According to a new report from sports business site Sportico, Florida State University is working with JPMorgan Chase to explore ways of raising the athletic department’s equity — including sourcing private funding.
From the site:
PE giant Sixth Street is in advanced talks to lead a possible investment, said the people, who were granted anonymity because the specifics are private. Institutional money has poured into professional sports in recent years, from the NBA and global soccer to F1 and golf, but this would break new ground by entering the multibillion-dollar world of college athletic departments.
The school is considering a structure similar to many of those pro sports investments, where commercial rights are rolled into a new company, the private equity fund invests in that entity, and then recoups its money via future media/sponsorship revenue. That’s how Silver Lake structured its investment into the New Zealand All Blacks rugby team, and how CVC organized its $2.2 billion Spanish soccer deal with LaLiga.
It’s unclear exactly which FSU entity is most involved in the process. Florida law allows its public universities to organize their athletic departments as separate nonprofits, and there is a complex web of entities that includes the school itself, its booster organization and these nonprofit athletic setups. Many public schools also have strict rules around transparent, competitive bidding for university contracts, and certain deal structures would need to be avoided so as not to jeopardize a university’s tax-exempt status.
This comes just days after Florida State publically voiced its frustrations with the ACC, who in the school’s view has failed to adequately adapt its financial model for the modern world of major college athletics.
During a board of trustees meeting on Wednedsay, Florida State University President Richard McCollugh said that, barring drastic changes to the way the conference distributes revenue the school will “have to at some point consider leaving the ACC:”
“We are one of the best media-valued teams in the United States. We, along with Clemson and others carry the value of the ACC — no offense to my colleagues, that’s just the number.”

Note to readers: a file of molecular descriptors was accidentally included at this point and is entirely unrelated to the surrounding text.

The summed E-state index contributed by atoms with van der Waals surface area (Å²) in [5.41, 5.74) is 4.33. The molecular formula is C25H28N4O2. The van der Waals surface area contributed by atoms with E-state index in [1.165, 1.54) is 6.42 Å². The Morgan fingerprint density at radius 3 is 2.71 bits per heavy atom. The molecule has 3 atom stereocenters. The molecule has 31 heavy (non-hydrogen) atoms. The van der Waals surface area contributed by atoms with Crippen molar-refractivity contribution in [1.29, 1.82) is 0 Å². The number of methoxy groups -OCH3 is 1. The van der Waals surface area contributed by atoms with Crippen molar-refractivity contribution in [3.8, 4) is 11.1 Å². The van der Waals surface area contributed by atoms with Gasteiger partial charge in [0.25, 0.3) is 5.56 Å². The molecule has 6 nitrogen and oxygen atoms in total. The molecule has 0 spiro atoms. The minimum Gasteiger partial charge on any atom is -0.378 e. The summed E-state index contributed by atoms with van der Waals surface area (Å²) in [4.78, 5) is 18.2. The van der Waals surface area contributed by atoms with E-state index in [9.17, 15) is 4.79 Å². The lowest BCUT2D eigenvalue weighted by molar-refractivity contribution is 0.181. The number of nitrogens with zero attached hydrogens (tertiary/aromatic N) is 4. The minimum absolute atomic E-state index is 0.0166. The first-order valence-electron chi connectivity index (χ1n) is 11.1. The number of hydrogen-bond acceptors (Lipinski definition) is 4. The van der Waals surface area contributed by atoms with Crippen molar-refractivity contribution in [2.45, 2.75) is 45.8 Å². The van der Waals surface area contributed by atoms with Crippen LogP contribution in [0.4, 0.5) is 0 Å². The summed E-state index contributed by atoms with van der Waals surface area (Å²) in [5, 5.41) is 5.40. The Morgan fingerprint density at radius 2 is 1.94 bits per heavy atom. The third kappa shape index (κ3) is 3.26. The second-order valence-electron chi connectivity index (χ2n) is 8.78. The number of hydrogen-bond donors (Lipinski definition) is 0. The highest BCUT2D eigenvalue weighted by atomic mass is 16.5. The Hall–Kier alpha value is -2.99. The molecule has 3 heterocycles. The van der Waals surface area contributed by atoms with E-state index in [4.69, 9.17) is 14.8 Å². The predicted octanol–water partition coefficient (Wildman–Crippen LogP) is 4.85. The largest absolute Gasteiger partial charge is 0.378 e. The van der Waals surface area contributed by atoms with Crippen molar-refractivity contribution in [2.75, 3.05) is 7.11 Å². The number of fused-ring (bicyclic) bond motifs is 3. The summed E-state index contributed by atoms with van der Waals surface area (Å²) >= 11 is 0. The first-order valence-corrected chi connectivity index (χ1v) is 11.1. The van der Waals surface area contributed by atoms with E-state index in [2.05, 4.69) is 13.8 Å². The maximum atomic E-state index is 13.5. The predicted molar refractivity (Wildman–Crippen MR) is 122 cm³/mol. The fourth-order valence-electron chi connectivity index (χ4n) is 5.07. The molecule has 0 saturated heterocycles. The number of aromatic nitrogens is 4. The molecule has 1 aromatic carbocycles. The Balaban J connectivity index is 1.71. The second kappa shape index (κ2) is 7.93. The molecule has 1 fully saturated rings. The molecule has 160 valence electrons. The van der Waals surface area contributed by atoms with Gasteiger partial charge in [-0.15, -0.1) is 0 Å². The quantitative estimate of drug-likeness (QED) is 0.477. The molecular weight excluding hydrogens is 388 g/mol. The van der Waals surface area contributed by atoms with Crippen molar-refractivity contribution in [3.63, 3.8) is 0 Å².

“FSU helps to drive value and will drive value for any partner, but we have spent a year trying to understand how we might fix the issue. There are no easy fixes to this challenge, but a group of us have spent literally a year. We’ve explored every possible option that you can imagine. The issue at hand is what can we do to allow ourselves to be competitive in football and get what I think is the revenue we deserve?”
The key issue for FSU, as a reminder, has been the ironclad Grant of Rights (GOR) that all ACC teams re-signed in 2016. The agreement “irrevocably and exclusively grants to the conference during the term all rights necessary for the conference to perform the contractual obligations of the conference expressly set forth in the ESPN agreement,” which basically means any money a school makes from a TV broadcast belongs to the ACC until 2036.
What would it take to leave the conference? According to ESPN:
To get out of the league, Florida State would have to pay a $120 million exit fee and go to court to challenge the existing grant of rights, which gives the ACC media rights for its member schools through the length of the contract.
No school has gone to court yet to challenge the grant of rights, which exists in every Power 5 conference. Florida State, along with other schools in the ACC, has studied the contract language in the grant of rights for more a year.
In an interview with ESPN earlier Wednesday, Florida State athletic director Michael Alford said, “We have a great understanding of what opportunities there are in that document. How that document could hold us back, but also what the opportunities are. So this is going to be a discussion. We’ll keep getting legal advice. Our legal team has a good understanding of that document.”